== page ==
Armenian Government Reports Strong Growth in Agriculture

Grapes harvested at a vineyard in the Ararat Valley. (Source: Photolure)
Grapes harvested at a vineyard in the Ararat Valley. (Source: Photolure)

Grapes harvested at a vineyard in the Ararat Valley. (Source: Photolure)

YEREVAN (RFE/RL)– According to the Agriculture Minister Sergo Karapetian, Armenia’s agricultural output rose by nearly 12 percent to 931.4 billion drams ($1.94 billion) from January to November of 2015. This growth greatly contributed to the continued economic growth in the country.

The official figure is equivalent to more than one-fifth of Gross Domestic Product which the Armenian government expects to increase by at least 3 percent in real terms this year.

Favorable weather conditions appear to have been instrumental in the agricultural sector’s strong performance. In particular, they translated into plentiful harvests of apricots, grapes and other fruits and vegetables.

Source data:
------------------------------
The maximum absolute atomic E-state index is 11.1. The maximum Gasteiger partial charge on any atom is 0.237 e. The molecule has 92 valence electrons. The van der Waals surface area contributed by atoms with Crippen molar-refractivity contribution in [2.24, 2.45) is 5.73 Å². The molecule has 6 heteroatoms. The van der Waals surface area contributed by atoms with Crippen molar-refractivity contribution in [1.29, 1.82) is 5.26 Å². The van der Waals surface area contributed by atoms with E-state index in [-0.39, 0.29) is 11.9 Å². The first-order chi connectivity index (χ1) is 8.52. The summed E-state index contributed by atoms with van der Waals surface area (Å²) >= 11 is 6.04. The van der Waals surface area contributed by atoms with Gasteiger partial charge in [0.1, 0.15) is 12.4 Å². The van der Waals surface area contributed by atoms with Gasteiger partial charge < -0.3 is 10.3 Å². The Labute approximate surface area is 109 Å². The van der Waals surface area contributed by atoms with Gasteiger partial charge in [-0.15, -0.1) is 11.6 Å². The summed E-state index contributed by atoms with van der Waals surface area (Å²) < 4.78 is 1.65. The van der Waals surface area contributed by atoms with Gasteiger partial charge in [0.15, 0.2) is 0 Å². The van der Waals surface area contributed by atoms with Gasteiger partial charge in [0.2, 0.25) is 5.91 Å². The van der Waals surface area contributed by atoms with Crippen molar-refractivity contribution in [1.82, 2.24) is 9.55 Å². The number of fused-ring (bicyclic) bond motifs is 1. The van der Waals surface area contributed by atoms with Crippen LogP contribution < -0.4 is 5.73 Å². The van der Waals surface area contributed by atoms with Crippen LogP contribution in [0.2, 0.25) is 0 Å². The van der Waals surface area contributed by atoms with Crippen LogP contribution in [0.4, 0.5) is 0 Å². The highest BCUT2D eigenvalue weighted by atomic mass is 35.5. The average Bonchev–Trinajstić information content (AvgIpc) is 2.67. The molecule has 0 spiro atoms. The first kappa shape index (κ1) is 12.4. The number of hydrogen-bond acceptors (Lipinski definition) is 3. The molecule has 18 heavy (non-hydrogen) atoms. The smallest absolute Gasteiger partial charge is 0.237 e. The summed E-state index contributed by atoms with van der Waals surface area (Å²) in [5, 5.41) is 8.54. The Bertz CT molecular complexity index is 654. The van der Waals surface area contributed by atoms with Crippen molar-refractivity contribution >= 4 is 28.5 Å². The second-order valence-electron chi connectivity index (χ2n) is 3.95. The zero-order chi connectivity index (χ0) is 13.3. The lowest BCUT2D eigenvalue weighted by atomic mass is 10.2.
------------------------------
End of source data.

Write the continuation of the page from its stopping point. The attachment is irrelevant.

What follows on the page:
“Armenian farmers harvested almost 370,000 metric tons of wheat, up by 9 percent from 2014. For the first time in decades, Armenia satisfied more than half of its domestic demand for wheat,” said Karapetian.

The minister also reported a 65 percent surge in the physical volume of Armenian fruit and vegetable exports, the bulk of them going to Russia. They were clearly helped by the Russian ban on food imports from Europe.

Much of this sharp rise has been offset by the dramatic depreciation of the Russian ruble. Armenian wine and brandy companies, the most important buyers of domestically grown grapes, have also been hit particularly hard.

Karapetian insisted that despite their financial troubles most of the distilleries increased their grape purchases from farmers this fall. Many farmers complain, however, that they have still not been paid for their produce. Some have even staged protests, threatening to block highways in the wine-growing Ararat Valley south and west of Yerevan.

Karapetian downplayed the protests, saying that more than 82 percent of the grape farmers have already received payments. “There are still debts, but there are understandings between farmers and producers on when they will be paid off,” he told reporters.


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